Let's take a look at the premise for Medusa's Desire:
It all started the day her god raped her.
She transformed into an abomination through his touch. Her skin grew scales. Her eyes turned red. She screamed for help, but all who saw her became stone.
Medusa thought she would be alone forever, until the day a man came to kill her and fell in love instead. Now Perseus is running from those who hired him as he continues to love a girl who could kill him with a glance.
Please be sure to stick around after the interview. The author has generously provided an excerpt for our enjoyment!
Tricia: Hello, and thank you for joining us today, EB. Can you please tell us five unique things about yourself?
EB: 1. I hate the texture of cotton balls. I get a funny feeling when I touch them that makes me feel sick. I get the same feeling with popsicle sticks and gum wrappers.
2. I don't own a car.
3. I play piano. I started composing music at the age of 8.
4. My teachers in public school didn't teach the children how to read. My Mom had to hire a tutor for me or I would have grown-up illiterate.
5. I struggle with severe pain in my jaw. I can't chew gum or eat certain things like steak anymore as a result.
Tricia: When did you begin writing?
EB: I didn't begin writing seriously until I was an adult, but I did write some stuff as a kid. I used to write a fake newspaper with fake articles, short stories, poems, crosswords, and word searches, all related to my town. I'd give it to my next door neighbor.
Her and her husband would sit around, reading it and enjoying it with me. Although they are in heaven now, I will always appreciate the encouragement they gave me.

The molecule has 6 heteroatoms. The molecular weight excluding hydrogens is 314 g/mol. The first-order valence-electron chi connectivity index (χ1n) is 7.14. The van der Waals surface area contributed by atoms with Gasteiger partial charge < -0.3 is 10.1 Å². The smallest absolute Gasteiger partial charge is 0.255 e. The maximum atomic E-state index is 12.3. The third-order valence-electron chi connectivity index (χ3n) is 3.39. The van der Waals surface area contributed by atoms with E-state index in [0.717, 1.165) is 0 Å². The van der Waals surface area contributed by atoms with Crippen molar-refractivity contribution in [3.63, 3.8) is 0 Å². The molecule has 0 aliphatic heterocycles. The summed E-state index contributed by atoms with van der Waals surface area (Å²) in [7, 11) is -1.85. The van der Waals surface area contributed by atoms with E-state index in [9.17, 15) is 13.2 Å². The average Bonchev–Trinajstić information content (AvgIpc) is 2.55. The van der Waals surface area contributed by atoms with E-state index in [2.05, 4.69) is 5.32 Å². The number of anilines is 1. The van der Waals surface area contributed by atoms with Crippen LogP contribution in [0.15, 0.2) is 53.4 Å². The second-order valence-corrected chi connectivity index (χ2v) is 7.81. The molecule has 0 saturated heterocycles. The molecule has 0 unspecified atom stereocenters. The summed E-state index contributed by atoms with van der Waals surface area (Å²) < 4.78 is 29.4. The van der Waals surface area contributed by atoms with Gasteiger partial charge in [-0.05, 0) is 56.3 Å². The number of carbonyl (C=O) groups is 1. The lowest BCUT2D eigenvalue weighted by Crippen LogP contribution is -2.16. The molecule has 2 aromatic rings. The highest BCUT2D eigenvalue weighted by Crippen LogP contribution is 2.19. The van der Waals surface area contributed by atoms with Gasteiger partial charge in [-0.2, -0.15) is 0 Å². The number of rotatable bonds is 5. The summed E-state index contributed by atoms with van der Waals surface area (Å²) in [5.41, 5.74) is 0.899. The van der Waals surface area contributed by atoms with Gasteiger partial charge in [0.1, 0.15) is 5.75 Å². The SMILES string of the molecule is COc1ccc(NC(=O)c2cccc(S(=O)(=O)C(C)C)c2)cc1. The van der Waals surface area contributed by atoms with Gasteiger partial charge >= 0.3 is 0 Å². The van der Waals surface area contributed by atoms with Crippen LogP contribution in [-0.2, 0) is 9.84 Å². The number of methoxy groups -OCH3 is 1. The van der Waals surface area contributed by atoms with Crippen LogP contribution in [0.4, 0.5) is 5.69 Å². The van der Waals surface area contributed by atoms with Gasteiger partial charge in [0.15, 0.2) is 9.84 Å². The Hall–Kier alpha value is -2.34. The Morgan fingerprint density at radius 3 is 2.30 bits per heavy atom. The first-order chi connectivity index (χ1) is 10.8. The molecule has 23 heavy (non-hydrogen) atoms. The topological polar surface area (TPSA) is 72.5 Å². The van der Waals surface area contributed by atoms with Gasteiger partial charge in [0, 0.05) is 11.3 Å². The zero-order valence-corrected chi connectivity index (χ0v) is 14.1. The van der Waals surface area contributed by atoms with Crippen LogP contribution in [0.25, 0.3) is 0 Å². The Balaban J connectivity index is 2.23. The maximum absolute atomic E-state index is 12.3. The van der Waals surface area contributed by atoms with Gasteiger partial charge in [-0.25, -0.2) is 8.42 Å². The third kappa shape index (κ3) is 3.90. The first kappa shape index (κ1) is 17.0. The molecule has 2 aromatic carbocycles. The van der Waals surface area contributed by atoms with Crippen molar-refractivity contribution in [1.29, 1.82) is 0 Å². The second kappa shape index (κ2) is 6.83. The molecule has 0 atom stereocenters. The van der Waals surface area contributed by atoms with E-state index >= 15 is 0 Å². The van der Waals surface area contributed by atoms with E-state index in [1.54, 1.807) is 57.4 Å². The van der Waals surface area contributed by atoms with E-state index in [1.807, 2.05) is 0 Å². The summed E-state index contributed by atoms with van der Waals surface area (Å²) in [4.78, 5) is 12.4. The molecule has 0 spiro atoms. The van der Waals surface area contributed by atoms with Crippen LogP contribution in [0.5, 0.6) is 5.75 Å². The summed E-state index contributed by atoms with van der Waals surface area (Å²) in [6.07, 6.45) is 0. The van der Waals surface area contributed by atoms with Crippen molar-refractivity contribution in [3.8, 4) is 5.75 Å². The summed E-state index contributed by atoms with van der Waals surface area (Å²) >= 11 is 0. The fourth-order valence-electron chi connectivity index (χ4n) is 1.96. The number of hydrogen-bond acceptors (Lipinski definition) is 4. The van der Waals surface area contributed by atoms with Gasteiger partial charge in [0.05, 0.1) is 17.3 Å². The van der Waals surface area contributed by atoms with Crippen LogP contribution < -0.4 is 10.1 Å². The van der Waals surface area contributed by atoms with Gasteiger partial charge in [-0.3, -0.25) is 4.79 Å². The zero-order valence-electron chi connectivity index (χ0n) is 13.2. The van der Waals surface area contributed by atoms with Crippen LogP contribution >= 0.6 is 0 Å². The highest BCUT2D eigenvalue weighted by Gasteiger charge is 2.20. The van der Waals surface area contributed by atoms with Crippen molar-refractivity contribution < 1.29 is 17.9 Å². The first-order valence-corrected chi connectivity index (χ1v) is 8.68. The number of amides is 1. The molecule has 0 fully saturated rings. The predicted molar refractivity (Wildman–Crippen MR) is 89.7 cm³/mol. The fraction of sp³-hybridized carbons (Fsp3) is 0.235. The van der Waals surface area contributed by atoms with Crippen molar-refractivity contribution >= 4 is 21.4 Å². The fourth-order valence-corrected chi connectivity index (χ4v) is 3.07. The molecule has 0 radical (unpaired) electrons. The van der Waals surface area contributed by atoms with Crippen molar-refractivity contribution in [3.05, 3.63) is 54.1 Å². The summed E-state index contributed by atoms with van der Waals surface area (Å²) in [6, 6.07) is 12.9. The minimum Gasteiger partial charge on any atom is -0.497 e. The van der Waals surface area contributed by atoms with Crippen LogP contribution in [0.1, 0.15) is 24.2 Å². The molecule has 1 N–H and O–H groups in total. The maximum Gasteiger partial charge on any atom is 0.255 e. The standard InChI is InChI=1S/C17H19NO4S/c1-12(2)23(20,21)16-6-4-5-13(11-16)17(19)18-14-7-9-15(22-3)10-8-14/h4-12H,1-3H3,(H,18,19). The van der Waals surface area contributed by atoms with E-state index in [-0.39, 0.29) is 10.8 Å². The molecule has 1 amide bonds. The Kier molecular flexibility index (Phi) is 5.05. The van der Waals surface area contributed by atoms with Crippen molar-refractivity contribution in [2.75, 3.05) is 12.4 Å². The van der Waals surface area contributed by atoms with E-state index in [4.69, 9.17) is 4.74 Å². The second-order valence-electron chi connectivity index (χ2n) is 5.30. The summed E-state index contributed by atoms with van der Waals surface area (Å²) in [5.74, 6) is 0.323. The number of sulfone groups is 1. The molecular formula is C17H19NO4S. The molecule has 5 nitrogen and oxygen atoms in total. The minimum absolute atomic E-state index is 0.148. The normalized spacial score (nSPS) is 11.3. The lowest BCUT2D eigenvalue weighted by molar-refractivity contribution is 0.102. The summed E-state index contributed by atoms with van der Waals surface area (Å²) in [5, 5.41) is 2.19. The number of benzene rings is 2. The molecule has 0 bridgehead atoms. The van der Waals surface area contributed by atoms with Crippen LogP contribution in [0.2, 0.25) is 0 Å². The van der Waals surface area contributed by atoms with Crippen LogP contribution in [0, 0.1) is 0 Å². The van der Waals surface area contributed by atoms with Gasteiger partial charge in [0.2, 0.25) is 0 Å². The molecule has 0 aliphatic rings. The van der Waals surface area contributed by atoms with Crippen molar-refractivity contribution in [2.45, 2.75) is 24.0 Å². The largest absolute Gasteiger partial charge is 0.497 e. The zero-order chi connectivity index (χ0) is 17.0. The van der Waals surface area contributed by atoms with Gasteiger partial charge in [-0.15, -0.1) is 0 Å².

Tricia: What is Medusa's Desire about?
EB: It's about a monster who fights her nature and wishes to reconnect with humans again. She falls in love and it's difficult because she can never gaze at him in the eyes. There's always this distance between the two of them because he can never truly look at her or he'll die.
Tricia: What makes Medusa's Desire different than other novels?
EB: I based it and the other novels I will be writing for the Death of Eros series on the actual myths. I followed them closely. My versions of the myths are supposed to be a twist on the real versions, like a secret that's coming out that no one understood until now. Since Greeks love their tragedies, the books don't always have happy endings.
Tricia: How did you get the idea for your novel?
EB: I was terrified of Medusa as a child. I was afraid she was real and that when she turned people into stone, she trapped their souls in their bodies.
When I grew-up and studied the myth, finding out that she was raped and abused by the gods-a misunderstood monster, I had to get to know her.
Tricia: What projects are you currently working on?
EB: I'm working on a novella about Pandora's box, which will be a fantasy romance called Pandora's Mistake.
I'm also writing a trilogy about necromancers.
Tricia: What advice do you have for new or aspiring authors?
EB: The most important thing for a writer to be is self-motivated. No one will nag you to write your novel regularly, you will have to motivate yourself.
It's also likely that you will face many rejections and frustrations throughout your career. You work on writing so much and get very little in return for a long time, but you have to keep picking yourself up and working on improving yourself every day.
I ran a web-site for awhile that was somewhat popular. All my friends had tried to do the same thing and their web-sites all stopped getting visitors. I had to keep promoting my site every day, adding content, and working hard on it. That's why it took off, although I eventually deleted it.
Writing is the same way. Most of it is hard work and stubbornness-not good luck.
Tricia: That is really great advice. Where can my readers go to learn more about your work or to purchase your novel?
EB: Purchase on Amazon for 99 cents: http://www.amazon.com/Medusas-Desire-Death-Series-ebook/dp/B00ABMAW5K/